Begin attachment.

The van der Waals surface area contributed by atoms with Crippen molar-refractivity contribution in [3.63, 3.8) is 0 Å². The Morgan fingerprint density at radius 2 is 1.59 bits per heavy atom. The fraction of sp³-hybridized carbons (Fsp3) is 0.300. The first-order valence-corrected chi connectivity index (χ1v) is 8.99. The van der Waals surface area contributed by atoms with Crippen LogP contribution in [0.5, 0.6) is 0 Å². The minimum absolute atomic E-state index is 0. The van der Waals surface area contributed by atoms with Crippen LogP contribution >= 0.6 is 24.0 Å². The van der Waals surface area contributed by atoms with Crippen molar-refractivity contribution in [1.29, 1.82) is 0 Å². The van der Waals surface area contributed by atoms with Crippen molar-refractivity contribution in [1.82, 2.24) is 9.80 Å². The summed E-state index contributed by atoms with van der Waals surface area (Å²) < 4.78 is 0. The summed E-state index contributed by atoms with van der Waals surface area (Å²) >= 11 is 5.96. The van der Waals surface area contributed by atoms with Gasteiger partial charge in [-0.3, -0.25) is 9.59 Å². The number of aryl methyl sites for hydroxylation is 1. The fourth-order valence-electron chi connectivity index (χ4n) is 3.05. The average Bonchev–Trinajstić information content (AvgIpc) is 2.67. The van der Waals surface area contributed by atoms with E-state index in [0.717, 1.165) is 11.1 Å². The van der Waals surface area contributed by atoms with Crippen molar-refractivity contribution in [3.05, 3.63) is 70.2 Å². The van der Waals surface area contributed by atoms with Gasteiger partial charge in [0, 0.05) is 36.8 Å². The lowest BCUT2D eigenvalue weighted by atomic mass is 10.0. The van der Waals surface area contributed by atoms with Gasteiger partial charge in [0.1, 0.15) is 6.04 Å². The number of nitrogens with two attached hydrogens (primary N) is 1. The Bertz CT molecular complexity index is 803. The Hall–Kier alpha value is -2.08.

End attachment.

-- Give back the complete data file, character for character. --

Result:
The van der Waals surface area contributed by atoms with Crippen molar-refractivity contribution in [3.63, 3.8) is 0 Å². The Morgan fingerprint density at radius 2 is 1.59 bits per heavy atom. The fraction of sp³-hybridized carbons (Fsp3) is 0.300. The first-order valence-corrected chi connectivity index (χ1v) is 8.99. The van der Waals surface area contributed by atoms with Crippen LogP contribution in [0.5, 0.6) is 0 Å². The minimum absolute atomic E-state index is 0. The van der Waals surface area contributed by atoms with Crippen LogP contribution >= 0.6 is 24.0 Å². The van der Waals surface area contributed by atoms with Crippen molar-refractivity contribution in [1.29, 1.82) is 0 Å². The van der Waals surface area contributed by atoms with Crippen molar-refractivity contribution in [1.82, 2.24) is 9.80 Å². The summed E-state index contributed by atoms with van der Waals surface area (Å²) < 4.78 is 0. The summed E-state index contributed by atoms with van der Waals surface area (Å²) >= 11 is 5.96. The van der Waals surface area contributed by atoms with Gasteiger partial charge in [-0.3, -0.25) is 9.59 Å². The number of aryl methyl sites for hydroxylation is 1. The fourth-order valence-electron chi connectivity index (χ4n) is 3.05. The average Bonchev–Trinajstić information content (AvgIpc) is 2.67. The van der Waals surface area contributed by atoms with E-state index in [0.717, 1.165) is 11.1 Å². The van der Waals surface area contributed by atoms with Crippen molar-refractivity contribution in [3.05, 3.63) is 70.2 Å². The van der Waals surface area contributed by atoms with Gasteiger partial charge in [0, 0.05) is 36.8 Å². The lowest BCUT2D eigenvalue weighted by atomic mass is 10.0. The van der Waals surface area contributed by atoms with Gasteiger partial charge in [0.1, 0.15) is 6.04 Å². The number of nitrogens with two attached hydrogens (primary N) is 1. The Bertz CT molecular complexity index is 803. The Hall–Kier alpha value is -2.08.